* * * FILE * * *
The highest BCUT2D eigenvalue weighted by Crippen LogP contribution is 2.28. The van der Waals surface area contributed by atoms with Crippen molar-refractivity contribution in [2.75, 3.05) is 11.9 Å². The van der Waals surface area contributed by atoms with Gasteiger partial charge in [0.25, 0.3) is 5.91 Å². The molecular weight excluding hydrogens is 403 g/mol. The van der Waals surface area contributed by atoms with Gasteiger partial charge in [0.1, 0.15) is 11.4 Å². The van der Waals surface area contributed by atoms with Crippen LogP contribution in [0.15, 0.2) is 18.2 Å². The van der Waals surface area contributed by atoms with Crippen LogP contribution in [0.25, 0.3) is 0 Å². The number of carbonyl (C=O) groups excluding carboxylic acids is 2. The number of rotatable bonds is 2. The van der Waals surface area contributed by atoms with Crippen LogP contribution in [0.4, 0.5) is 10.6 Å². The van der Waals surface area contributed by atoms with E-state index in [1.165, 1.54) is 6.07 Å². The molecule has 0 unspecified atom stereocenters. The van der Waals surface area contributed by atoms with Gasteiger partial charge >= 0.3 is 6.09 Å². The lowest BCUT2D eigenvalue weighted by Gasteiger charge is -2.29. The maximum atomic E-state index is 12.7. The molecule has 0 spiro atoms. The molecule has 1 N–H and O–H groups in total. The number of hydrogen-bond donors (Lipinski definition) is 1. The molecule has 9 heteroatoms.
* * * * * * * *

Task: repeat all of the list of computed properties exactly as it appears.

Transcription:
The highest BCUT2D eigenvalue weighted by Crippen LogP contribution is 2.28. The van der Waals surface area contributed by atoms with Crippen molar-refractivity contribution in [2.75, 3.05) is 11.9 Å². The van der Waals surface area contributed by atoms with Gasteiger partial charge in [0.25, 0.3) is 5.91 Å². The molecular weight excluding hydrogens is 403 g/mol. The van der Waals surface area contributed by atoms with Gasteiger partial charge in [0.1, 0.15) is 11.4 Å². The van der Waals surface area contributed by atoms with Crippen LogP contribution in [0.15, 0.2) is 18.2 Å². The van der Waals surface area contributed by atoms with Crippen LogP contribution in [0.25, 0.3) is 0 Å². The number of carbonyl (C=O) groups excluding carboxylic acids is 2. The number of rotatable bonds is 2. The van der Waals surface area contributed by atoms with Crippen LogP contribution in [0.4, 0.5) is 10.6 Å². The van der Waals surface area contributed by atoms with E-state index in [1.165, 1.54) is 6.07 Å². The molecule has 0 unspecified atom stereocenters. The van der Waals surface area contributed by atoms with Gasteiger partial charge >= 0.3 is 6.09 Å². The lowest BCUT2D eigenvalue weighted by Gasteiger charge is -2.29. The maximum atomic E-state index is 12.7. The molecule has 0 spiro atoms. The molecule has 1 N–H and O–H groups in total. The number of hydrogen-bond donors (Lipinski definition) is 1. The molecule has 9 heteroatoms.